Here's a link to an article which gives detailed information about a current proposal to create a public school, in Chicago, specifically for "LGBT" students.
Some conservative parents might be inclined to approve of such a project, in spite of the fact that it seems to put a stamp of public approval on the dubious idea that sexual perverts deserve special recognition and special funding. After all, the end result of the project will be that fewer straight students will be regularly confronted by confused kids who don't think that God knew what he was doing when he gave them the genitalia with which they were endowed at birth.
If indeed such a school is approved by the Chicago School Board, then it seems to me that Chicago ought to also have a publicly funded school specifically for born-again Christians who refuse to be intimidated into accepting politically correct (but biblically incorrect) notions of right and wrong. After all, if indeed the purpose of such special schools is to create safe havens for minority groups so that they can be free to live in accordance with their own personal beliefs, then why limit the principle to LBGT students?
Based on personal experiences I had during high school, I can attest to the fact that Christian students are sometimes subjected to harassment from their fellow students. I particularly remember one skinny little guy who spat on me (on one particularly memorable occasion), and who told me, on a frequent basis, to eat feces and kiss his derriere, for no apparent reason other than the fact that he disliked outspoken Christians such as myself.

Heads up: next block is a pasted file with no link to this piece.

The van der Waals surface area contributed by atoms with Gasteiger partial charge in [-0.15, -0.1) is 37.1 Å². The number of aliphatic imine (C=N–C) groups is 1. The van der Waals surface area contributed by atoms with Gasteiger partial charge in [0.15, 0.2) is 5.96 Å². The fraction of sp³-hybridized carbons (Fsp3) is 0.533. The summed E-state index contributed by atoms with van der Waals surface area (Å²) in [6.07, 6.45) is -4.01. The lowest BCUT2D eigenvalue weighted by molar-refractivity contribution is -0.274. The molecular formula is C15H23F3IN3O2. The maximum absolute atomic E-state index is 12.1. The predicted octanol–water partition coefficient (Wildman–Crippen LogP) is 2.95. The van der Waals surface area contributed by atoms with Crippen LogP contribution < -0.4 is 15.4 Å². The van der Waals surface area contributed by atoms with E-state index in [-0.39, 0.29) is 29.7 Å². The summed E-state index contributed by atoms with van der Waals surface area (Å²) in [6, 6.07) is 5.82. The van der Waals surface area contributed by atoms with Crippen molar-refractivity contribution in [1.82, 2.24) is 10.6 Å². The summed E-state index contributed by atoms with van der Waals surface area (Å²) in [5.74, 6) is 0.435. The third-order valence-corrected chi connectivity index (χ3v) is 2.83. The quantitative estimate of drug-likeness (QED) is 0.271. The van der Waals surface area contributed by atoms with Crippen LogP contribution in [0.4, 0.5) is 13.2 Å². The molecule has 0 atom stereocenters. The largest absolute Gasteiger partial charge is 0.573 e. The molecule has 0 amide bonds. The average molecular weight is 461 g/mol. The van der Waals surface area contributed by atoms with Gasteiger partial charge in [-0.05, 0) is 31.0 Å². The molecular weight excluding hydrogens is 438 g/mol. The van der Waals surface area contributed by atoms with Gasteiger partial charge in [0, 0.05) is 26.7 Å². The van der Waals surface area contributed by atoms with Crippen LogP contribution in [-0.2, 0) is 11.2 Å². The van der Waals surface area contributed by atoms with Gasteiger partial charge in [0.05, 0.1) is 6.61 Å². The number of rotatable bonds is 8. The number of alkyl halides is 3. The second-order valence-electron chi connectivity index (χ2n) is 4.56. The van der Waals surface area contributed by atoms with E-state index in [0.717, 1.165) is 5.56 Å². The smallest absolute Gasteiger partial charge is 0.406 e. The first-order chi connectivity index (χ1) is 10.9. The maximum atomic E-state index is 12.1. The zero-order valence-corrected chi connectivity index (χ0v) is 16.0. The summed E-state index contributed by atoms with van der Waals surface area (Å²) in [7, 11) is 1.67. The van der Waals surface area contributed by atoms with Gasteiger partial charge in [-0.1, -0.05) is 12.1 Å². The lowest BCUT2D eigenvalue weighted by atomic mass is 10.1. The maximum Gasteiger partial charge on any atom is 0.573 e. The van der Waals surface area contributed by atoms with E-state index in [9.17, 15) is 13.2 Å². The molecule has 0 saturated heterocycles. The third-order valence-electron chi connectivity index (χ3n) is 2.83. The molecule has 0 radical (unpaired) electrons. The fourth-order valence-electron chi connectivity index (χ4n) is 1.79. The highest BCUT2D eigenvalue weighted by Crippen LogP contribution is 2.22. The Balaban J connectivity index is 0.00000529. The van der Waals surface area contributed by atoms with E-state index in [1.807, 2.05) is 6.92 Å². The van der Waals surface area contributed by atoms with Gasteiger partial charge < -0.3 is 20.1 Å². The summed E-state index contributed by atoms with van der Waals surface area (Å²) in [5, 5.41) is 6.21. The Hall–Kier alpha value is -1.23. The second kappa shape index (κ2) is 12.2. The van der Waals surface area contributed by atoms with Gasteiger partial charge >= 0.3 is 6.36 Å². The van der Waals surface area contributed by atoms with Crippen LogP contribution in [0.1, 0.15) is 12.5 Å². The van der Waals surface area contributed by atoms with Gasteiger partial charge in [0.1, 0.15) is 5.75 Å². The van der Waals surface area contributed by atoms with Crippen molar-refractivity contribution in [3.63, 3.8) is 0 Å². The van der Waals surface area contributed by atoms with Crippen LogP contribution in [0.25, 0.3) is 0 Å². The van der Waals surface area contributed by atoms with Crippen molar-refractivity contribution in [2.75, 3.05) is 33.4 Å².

Now, some people might argue that such conflicts are unfortunately just part of life, and that part of the process of growing up is learning how to deal with such conflicts in a mature fashion. They might argue that there are myriad reasons why people are ostracized and ridiculed when attending public schools, and they might argue that once we start creating schools for the specific reason of heading off every potential conflict between students who are different from one another, we open a Pandora's box which should have remained closed.
I think that such people have a very good point. I wasn't happy about being ridiculed for my Christian beliefs when I was in high school, but it made me a stronger person to have to learn to endure such treatment, and to have to learn how to respond to such treatment in a mature way. If I can deal with (and survive) such treatment, then so can kids who are ridiculed for reasons pertaining to their sexuality. Like it or not, they will discover as they travel through life that there are people (including myself) who disapprove of their lifestyles and their attitudes about sex. Sheltering such kids during their high school years only postpones the inevitable.